Massive amounts of forces are transmitted through the elbow from throwing a baseball. In 30-40 milliseconds, the elbow extends from 125 degrees of flexion to 25 degrees of flexion and produces an average angular velocity of 2300 degrees per second. The amount of force translates to around 290 Newtons.3 These large amounts of force put a lot of stress on the UCL of the elbow, which is a major stabilizer of the medial side of the elbow. When the forces exceed the tensile force of the UCL ligament, it can tear and disable a pitcher’s arm. The UCL is not designed to take all of the stress created by throwing, therefore the surrounding structures must activate to protect the ligament. Chronic irritation and use of the ligament can lead to micro-tears or other dysfunctions. Especially in youth athletes, overuse can lead to fractures of the medial epicondyle, and lead to the formation of calcified bodies in the tissue.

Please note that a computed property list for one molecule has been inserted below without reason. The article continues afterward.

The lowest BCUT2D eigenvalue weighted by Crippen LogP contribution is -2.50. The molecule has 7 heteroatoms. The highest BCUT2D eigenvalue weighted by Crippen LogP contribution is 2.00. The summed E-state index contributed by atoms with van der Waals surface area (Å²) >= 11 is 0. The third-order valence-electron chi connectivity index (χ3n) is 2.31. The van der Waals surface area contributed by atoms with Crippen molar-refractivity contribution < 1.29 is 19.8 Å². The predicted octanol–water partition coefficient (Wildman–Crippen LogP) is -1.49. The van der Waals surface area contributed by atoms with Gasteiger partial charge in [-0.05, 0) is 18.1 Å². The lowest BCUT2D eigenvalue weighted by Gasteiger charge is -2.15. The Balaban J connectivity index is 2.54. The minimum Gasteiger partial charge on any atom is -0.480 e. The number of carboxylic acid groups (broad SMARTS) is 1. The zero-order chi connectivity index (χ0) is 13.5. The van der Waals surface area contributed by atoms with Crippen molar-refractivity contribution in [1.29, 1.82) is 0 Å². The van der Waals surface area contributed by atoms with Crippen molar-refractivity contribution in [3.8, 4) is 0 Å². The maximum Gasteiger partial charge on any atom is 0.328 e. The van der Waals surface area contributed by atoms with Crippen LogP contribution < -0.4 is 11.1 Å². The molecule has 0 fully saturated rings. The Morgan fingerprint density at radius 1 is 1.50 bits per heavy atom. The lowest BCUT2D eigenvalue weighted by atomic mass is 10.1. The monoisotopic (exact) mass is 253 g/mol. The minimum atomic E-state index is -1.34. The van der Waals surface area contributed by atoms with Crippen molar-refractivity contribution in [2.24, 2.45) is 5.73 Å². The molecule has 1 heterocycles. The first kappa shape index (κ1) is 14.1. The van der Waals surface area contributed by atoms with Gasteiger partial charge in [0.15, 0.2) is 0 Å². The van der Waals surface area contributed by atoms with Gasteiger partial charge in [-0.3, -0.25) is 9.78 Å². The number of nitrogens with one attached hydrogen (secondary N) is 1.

Chronic injuries can also develop due to the amount of throwing that any baseball player does. Micro-tears in the ligament can create a chronic weakness and increase the risk of a complete rupture in the future. This repetitive throwing also leads to lengthening of the ligament causing increased joint laxity when compared to the non-throwing arm. Also, the repeated stress can cause bony hypertrophy at the attachment sites and may lead to fragmentation in the superficial joint space Multiple studies have shown that baseball players experience a lengthening of the UCL on their throwing arm when compared to their non-throwing arm Nazarian et al studied asymptomatic major league pitchers and compared their dominant elbows to their nondominant elbows. Using a standardized stress device, a valgus force was applied to the elbow and musculoskeletal ultrasound (MSK US) was used to examine the UCL of the elbow. In nonthrowing arms, the average amount of laxity found was 0.5 millimeters. In throwing arms, the average was 1.4 millimeters. The dominant arm ligament was also shown to be thicker by about 1 millimeter and hyperechoic foci, uncharacteristic brighter areas in the ligament, were found in 35% of pitching elbows, but none in the non-dominant elbow. Another study by Cicotti et al examined the elbows of 368 major league baseball pitchers. In the study, they used MSK US to examine the amount of medial elbow laxity present in the dominant arm when compared to the non-dominant arm. They used a similar stress device to provide a standardized force on the medial elbow They found a significant increase in width, thickness and presence of hyperechoic foci and calcifications. This large sample size (n = 368) provides strong evidence that this data can be generalized for all major league pitchers. Similar results have been found in college baseball players as well. Sasaki et al found that both pitchers and position players incurred damage to the medial elbow, but pitchers had increased laxity when compared to the nonthrowing side. Both groups also showed subjects (3/9 pitchers and 5/13 position players) that presented with osteophyte formation on the distal medial corner of the trochlea.